While self-imposing people like Swara Bhasker should be seen – not helping farmers but only to satiate their daily hunger for publicity when they join and so publically announce that they are joining the protests on Singhu border, we can have a closer look at what is really happening on the side of negotiations – which can and will ultimately resolve the issue.
Yes, I am calling out all those celebrities (or their ghosts) who suddenly appear via tweet when something is on – but do not do anything when suffering farmers were committing suicides.
— Swara Bhasker (@ReallySwara) December 17, 2020
I agree with a twitter user who questioned and asked what have people like Diljit Dosanjh, Swara Bhasker, Priyanka Chopra, Richa Chadha, Anubhav Sinha, Hansal Mehta, Dharmendra, Ammy Virk, Gippy Grewal done for the Indian farmers in the last 10-20 years…?
Stop using farmers for your daily publicity or list your help to them in the last 10-20 years.
— Nirmaan (@NeatSpeaking) December 20, 2020
Getting back to the core issue of finding resolution, one has to look at what is happening in the Supreme Court of India and what steps are being taken to find a resolution to the problem.
The apex court was moved to gat an order to remove the blockade and ask farmers to move away, questioning their right to protest in a way (it currently is) which is causing damage to the normal businesses and resulting in huge losses.
After a preliminary hearing where the Centre government, State governments of Punjab and Haryana, Delhi and Bhartiya Kisan Union were heard and the Supreme Court took the view of constituting a committee of eminent people and interested parties to sit down, iron out the differences and find a solution.
While on one side the Supreme Court refuse to declare the protests to be illegal and causing damage to the daily lives and refused to order farmers’ removal, it took up the task of attempting to break the deadlock between the farmers and the Central government.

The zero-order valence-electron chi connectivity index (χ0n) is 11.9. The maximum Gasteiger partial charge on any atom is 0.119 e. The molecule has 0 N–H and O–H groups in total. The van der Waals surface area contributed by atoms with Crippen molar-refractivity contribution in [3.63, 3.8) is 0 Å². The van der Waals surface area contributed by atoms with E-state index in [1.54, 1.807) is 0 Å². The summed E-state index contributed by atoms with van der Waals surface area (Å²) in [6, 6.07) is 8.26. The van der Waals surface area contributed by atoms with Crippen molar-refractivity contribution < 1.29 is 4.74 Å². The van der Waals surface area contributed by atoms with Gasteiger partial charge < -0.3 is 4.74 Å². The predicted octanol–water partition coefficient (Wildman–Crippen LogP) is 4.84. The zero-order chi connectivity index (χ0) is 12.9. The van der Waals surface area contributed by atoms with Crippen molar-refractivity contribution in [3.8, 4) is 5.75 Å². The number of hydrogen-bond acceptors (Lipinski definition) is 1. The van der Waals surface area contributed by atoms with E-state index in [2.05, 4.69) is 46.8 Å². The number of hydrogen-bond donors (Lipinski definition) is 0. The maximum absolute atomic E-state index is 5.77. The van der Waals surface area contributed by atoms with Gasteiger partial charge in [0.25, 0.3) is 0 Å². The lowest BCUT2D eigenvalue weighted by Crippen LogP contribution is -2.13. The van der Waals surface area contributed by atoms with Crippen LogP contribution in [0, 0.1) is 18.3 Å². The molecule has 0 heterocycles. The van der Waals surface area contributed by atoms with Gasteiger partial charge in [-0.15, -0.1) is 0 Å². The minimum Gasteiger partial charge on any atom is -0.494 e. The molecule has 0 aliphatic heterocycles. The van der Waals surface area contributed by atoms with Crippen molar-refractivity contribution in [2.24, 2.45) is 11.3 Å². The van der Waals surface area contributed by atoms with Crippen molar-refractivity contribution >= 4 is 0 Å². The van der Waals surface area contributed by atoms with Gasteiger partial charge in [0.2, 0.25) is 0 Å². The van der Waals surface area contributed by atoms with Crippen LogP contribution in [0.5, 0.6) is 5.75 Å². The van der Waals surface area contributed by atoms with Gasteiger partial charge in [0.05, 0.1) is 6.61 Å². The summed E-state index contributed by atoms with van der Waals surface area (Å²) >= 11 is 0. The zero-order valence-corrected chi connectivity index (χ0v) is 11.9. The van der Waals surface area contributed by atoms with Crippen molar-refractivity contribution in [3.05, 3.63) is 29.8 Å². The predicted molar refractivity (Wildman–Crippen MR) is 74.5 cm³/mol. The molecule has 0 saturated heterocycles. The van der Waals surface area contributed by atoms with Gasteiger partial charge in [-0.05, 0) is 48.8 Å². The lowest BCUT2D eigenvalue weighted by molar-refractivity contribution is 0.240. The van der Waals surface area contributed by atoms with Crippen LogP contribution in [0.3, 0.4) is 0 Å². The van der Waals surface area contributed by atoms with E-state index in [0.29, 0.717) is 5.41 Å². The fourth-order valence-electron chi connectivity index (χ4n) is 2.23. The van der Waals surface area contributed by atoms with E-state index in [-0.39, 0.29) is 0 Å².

The problem with the protests is that the goal posts are being shifted continuously and the government in such a case cannot be held to ransom!
When the protests started – the two main demands were – MSP (minimum support price) guarantee in writing and the continuation of the APMC Act under which the mandi system operates in Punjab and Haryana.
While the three new laws do not talk of the repeal or APMC Act, farmers feared that the government had that in its pipeline and once the corporatization of the agriculture starts to be implemented, it would happen.
The MSP was also seen in the same light although the MSP does find a reference in Section 5(b) of the Farmers (Empowerment and Protection) Agreement on Price Assurance and Farm Services Act, 2020 where the farmer in fixing the agreed price with the corporate can refer to and ask for a premium or bonus over and above the agreed price.
It has to be said the MSP reference is not hard coded in the Act and the MSP is there only as a reference point rather than a guarantee.
But the champions of the new laws will say it is deliberately coded that way to farmers’ benefit because the legislators expect the market prices to be higher than the government fixed MSP.
In my opinion all this is not the domain of our shallow so-called celebrities Swara Bhasker or others – who employ their energy every morning to design a tweet aimed at grabbing a headline in papers rather than farmers’ welfare.
To discuss the issue in detail, I spoke to Dr Neelam Mahendra, a political analyst and a decorated journalist who thinks that after the Supreme Court’s intervention, the resolution is nigh. Dr Mahendra also lamented on India’s lack of effective opposition and in part apportions some blame for the current situation to that. The conversation makes a compulsive viewing.